By Vidya Ranganathan - Analysis
SINGAPORE (Reuters) - Asia may not have the last laugh on the global credit crisis after all.
For weeks, many in the region took perverse pleasure in the financial carnage that ripped apart U.S. financial markets and forced a string of bankruptcies and bailouts, secure in the belief that Asia’s relatively closed markets were safe.
But this week, as anxious customers of Hong Kong’s Bank of East Asia Ltd (0023.HK) rushed to withdraw their money after rumors the bank was unstable, the possibility that Asian banks will soon be sucked deep into the crisis is looking very real.
Several signs of banking system stress are there: extended balance sheets, the rising cost of funds, collapsing asset values and declining corporate earnings.
“It may not be as bad as the Asian crisis but we are clearly seeing the signs of a credit cycle in Asia,” said Matthew Wilson, a banking analyst and executive director at U.S. bank Morgan Stanley. “Asia cannot be immune in a globalize world.”
That crisis in 1997/98 was followed by a boom during which banks lent aggressively and at low spreads. “Liquidity was vast, growth infinite and optimism extreme,” says Wilson.
Those excesses could prove to be their undoing.
The credit crisis has eroded values of derivatives and property these banks had taken on as collateral, taken a toll on corporate profits and simultaneously driven up the cost of funds.
A look around the region shows loan-deposit ratios in Korea, India and Indonesia and elsewhere soared, meaning lending at these banks was far higher than the pace at which deposits grew -- leaving them reliant on the fickle short-term markets at the heart of the global credit crisis to balance their books.
In India, the funding crisis has led to an inversion of the yield curve. Banks might pay about 10 percent for short-term funds but lend them for longer periods at much lower rates.
There are other weak spots. Credit Suisse data shows Indonesian bank loans grew 14.8 percent in the first half of this year while deposits grew less than 3 percent.
PT Bank Niaga Tbk (BNGA.JK) has the highest loans-to-deposits ratio in Indonesia at 94 percent.
In Hong Kong, deposits fell 2.8 percent in the first half even as loans expanded 13 percent.
Bank of East Asia, which has denied rumors of financial stress, appears to be an isolated case.
Most banks in Asia have said they have very limited exposures, if any, to collapsed U.S. bank Lehman Brothers LEHMQ.PK or mortgage giants Fannie Mae FNM.P and Freddie Mac PRE.P.
That said, one year into the global credit crisis, investors are jittery and ready to sell at the slightest negative news.
South Korea is most vulnerable, analysts say, with a banking sector that is excessively leveraged, inadequately funded and exposed to a struggling property market.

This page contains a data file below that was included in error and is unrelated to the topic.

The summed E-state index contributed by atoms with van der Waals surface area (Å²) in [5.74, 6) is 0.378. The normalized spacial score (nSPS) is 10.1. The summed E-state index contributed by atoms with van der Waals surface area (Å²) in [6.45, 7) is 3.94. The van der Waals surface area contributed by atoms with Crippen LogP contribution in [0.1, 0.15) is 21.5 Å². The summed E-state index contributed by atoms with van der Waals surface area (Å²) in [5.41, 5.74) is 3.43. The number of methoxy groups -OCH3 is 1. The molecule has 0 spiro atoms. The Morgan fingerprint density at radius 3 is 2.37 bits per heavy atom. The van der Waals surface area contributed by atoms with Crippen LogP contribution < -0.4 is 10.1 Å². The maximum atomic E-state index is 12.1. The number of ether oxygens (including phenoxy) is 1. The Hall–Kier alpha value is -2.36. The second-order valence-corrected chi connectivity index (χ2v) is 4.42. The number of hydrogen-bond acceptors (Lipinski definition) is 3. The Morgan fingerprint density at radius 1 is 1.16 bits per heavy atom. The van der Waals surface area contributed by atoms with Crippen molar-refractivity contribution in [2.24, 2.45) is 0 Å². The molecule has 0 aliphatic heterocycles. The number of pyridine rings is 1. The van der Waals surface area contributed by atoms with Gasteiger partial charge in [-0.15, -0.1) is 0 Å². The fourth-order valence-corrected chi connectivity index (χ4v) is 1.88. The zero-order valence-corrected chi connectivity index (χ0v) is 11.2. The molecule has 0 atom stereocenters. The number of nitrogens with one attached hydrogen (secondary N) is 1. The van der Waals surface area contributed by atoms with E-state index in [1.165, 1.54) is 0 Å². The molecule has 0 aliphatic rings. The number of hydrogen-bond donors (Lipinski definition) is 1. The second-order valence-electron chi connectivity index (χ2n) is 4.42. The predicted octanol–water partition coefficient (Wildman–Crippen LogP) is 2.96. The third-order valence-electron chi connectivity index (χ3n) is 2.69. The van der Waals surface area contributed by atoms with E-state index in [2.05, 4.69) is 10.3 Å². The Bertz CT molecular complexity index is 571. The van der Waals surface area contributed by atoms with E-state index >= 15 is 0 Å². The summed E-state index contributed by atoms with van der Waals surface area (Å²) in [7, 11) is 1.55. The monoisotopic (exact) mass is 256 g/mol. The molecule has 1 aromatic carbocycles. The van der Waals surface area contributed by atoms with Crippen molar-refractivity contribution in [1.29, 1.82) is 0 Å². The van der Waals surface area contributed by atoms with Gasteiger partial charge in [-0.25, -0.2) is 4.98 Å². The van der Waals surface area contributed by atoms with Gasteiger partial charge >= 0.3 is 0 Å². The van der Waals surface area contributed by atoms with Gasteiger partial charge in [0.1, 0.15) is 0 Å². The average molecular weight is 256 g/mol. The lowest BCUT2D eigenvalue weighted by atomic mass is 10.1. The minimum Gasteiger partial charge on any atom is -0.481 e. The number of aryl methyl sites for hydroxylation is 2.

Any signs of distress in the system could set off a chain of capital outflows, instability and brutal currency selling -- a mirror image of Wall Street’s crisis.
Construction company bankruptcies in Korea shot up to 254 in the first eight months of 2008, the number of unsold homes is rising and consumer debt is high. Last year, household debt hit 82 percent of GDP and was 148 percent of disposable income.
If the assets side of Korean bank balance-sheets is starting to look worrisome, the liabilities side offers little comfort.
The loans-to-deposits ratio is at an alarming 139 percent as banks lent money at a staggering pace during the boom years from 2002 to 2007, even as Koreans increasingly plowed their savings into property and stocks rather than bank deposits.
The loans-to-deposit ratio of the four biggest Korean banks -- Kookmin Bank 060000.KS, Woori Investment & Securities 006940.KS, Shinhan Financial Group (055550.KS) and Hana Financial Group (086790.KS) -- ranged between 135-177 percent in the first quarter of 2008, Moody’s Investors Service said.
Analysts suspect the past year must have been painful for banks as they became increasingly reliant on wholesale funding and overseas borrowings even as the crisis made dollar funds scarcer and costlier.
Korea’s total short-term debt is estimated to be around $210 billion, while it has currency reserves of $243 billion, so in theory Korea is more liquid than during the financial crisis.
But any parallels between Asia and the United States break at one point.
The United States is a debtor nation, while Asian central banks have $4.3 trillion of reserves to tap in times of stress.
“I don’t think you will have a credit event. They have the wherewithal to both contain the pressure on the currency and to repay what cannot be rolled over in the capital market,” said ING Bank economist Tim Condon.
Ratings agencies predict bank profitability will definitely be hit as they are forced to set aside more capital against bad loans.
Governments in Asia may be rich, but underwriting standards and other credit criteria are largely untested in most countries.
“The cycle has moved on, capital is now scarce and credit standards are being tightened. Loan loss charges will increase,” Wilson said.
Editing by Neil Fullick